Wednesday, August 13, 2014

The Mother of All Encores

One of the things I love about classical music is discovering a new work or a piece by a composer you may not be all too familiar with.  Such was the case this afternoon when I decided to escape our mini heatwave here and indulge in a few tunes.  While Mozart is of course familiar to most, oft listened to and performed one of the unfortunate side effects with music of the Classical era is that there is a great deal of other great music out there that deserves to be better known but often isn't simply because....well, it's not Mozart.  Anyhow, I came across some small ensemble works by Italian composer Domenico Cimarosa and its been a great listen so far.

I can perhaps be forgiven for not being overly familiar with the man given that I probably only played one or two of his piano pieces growing up, nothing of his during university and also for the fact that he was known in his day (like many an Italian) as an opera composer.  He wrote more than 80.  Cimarosa also had the misfortune of being a Mozart contemporary.  He was a child prodigy, didn't die young or have fiery romances.

He DOES however, have one very interesting claim to fame for having the best encore in operatic history.  Following the premier of his opera, The Secret Marriage in Vienna in 1792, a mere two months after the death of Mozart, Cimarosa received the mother of all encores, so to speak.  So impressed was Leopold II with the opera that he ordered dinner for the entire company and asked for the entire work to be repeated.  When I first read about this, I didn't know what to make of it.  I had to go look it up.  I did attend a performance once by English pianist Murray Perahia at the University of Michigan 20 years ago where he played 4 or 5 encores of some smaller pieces and I thought THAT was impressive.  But apparently, this mammoth encore actually did happen.  Having an opera heartily endorsed by the Emperor is certainly a good for the resume, especially since unlike with some earlier composers, Cimarosa didn't always have a powerful patron.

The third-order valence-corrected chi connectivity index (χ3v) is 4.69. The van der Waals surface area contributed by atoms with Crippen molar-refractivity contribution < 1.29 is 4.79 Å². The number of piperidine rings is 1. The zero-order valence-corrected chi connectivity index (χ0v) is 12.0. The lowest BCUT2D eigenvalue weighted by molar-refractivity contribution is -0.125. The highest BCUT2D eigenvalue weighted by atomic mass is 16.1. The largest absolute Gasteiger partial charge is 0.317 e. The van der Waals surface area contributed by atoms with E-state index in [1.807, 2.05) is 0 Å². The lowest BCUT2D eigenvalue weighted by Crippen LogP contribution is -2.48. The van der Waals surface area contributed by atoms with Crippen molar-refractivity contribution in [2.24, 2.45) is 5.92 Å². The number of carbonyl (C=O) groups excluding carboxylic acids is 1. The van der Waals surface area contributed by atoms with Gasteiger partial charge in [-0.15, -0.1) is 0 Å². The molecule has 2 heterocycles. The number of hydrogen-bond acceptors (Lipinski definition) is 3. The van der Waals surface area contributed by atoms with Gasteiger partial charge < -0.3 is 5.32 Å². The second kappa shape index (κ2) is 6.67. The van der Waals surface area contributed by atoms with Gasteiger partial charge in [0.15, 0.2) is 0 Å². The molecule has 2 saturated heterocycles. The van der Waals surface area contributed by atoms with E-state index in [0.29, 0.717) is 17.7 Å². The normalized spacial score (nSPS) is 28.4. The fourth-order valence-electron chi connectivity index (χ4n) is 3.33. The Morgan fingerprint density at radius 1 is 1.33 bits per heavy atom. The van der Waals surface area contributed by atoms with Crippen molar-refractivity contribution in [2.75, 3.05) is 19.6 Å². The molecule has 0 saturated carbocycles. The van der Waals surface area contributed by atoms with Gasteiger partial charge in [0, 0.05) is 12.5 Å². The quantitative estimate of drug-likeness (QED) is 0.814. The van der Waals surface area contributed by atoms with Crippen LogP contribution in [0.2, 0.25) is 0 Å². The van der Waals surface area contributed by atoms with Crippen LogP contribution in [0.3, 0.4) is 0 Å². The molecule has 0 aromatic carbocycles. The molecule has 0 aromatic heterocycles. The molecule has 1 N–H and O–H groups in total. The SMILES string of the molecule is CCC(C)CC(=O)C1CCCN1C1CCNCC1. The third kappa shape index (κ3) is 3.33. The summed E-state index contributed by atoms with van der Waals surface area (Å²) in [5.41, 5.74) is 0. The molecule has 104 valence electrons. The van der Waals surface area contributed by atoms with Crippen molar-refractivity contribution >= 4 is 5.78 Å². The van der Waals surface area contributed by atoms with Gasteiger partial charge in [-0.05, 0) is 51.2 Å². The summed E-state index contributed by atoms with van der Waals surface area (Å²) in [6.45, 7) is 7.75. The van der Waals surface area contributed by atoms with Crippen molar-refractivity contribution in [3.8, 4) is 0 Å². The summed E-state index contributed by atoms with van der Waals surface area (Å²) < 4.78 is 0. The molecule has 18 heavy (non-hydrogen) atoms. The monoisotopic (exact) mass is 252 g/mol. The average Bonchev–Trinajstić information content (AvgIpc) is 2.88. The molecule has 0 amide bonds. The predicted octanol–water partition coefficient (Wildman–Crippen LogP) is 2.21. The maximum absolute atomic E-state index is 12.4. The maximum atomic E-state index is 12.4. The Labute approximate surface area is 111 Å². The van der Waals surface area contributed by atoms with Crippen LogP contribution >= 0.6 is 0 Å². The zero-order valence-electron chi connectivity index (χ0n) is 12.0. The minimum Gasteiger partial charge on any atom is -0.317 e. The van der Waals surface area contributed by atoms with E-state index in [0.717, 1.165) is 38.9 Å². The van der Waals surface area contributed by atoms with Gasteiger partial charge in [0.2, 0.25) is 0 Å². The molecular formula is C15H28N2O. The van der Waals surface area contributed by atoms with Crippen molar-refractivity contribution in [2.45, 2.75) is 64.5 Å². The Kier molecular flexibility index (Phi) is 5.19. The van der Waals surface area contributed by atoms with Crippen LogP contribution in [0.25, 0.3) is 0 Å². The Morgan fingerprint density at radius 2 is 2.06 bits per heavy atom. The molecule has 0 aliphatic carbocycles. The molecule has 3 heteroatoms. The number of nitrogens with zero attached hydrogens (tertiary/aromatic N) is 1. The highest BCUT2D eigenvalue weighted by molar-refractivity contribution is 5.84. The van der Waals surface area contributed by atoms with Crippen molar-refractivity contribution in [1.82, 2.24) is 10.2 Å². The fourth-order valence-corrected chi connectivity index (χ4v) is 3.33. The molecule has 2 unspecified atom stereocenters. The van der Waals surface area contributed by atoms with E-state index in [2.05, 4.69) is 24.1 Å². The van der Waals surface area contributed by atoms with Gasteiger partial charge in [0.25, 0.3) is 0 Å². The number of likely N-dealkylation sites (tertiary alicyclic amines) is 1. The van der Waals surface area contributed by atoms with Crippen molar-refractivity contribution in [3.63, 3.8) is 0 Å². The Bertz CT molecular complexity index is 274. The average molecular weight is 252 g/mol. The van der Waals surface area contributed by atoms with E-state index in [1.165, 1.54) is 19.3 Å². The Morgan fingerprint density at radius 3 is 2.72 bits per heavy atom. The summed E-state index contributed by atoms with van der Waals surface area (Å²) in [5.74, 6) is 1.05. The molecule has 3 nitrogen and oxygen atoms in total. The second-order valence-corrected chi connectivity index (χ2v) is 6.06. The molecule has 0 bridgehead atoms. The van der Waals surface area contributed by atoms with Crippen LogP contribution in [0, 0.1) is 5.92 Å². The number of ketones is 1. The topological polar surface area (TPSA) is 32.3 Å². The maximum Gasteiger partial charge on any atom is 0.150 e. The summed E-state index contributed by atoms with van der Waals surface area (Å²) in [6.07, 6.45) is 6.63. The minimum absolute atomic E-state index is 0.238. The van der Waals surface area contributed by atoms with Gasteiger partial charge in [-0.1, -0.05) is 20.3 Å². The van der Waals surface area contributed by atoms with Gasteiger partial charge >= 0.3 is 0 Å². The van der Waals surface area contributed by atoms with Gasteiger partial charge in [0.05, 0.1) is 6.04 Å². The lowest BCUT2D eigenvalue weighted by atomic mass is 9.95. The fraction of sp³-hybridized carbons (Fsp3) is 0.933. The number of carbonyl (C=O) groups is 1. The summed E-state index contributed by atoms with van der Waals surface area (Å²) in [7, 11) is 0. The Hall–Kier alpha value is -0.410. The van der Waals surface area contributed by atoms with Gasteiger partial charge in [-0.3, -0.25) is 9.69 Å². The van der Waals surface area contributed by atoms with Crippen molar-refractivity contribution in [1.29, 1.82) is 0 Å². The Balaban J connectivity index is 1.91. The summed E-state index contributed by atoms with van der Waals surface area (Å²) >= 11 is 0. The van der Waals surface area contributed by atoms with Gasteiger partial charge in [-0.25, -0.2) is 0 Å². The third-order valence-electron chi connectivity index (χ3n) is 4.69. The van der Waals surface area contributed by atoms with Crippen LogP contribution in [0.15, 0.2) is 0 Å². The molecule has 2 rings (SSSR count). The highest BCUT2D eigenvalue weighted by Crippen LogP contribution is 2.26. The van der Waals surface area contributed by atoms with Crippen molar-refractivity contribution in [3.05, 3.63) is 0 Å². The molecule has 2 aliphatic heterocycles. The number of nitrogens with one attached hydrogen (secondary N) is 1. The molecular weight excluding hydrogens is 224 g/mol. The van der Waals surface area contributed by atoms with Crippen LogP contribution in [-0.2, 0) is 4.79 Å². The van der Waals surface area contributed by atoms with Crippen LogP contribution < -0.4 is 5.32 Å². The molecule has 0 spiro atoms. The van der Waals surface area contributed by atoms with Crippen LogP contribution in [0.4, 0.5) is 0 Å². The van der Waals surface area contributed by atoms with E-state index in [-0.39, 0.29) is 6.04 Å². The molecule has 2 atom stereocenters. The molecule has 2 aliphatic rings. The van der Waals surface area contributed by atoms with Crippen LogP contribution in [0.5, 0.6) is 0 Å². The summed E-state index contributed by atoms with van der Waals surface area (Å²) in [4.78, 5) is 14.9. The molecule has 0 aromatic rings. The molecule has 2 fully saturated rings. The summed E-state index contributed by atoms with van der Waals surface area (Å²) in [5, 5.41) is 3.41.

In this one respect, though Cimarosa certainly trumps Wolfgang hands down.


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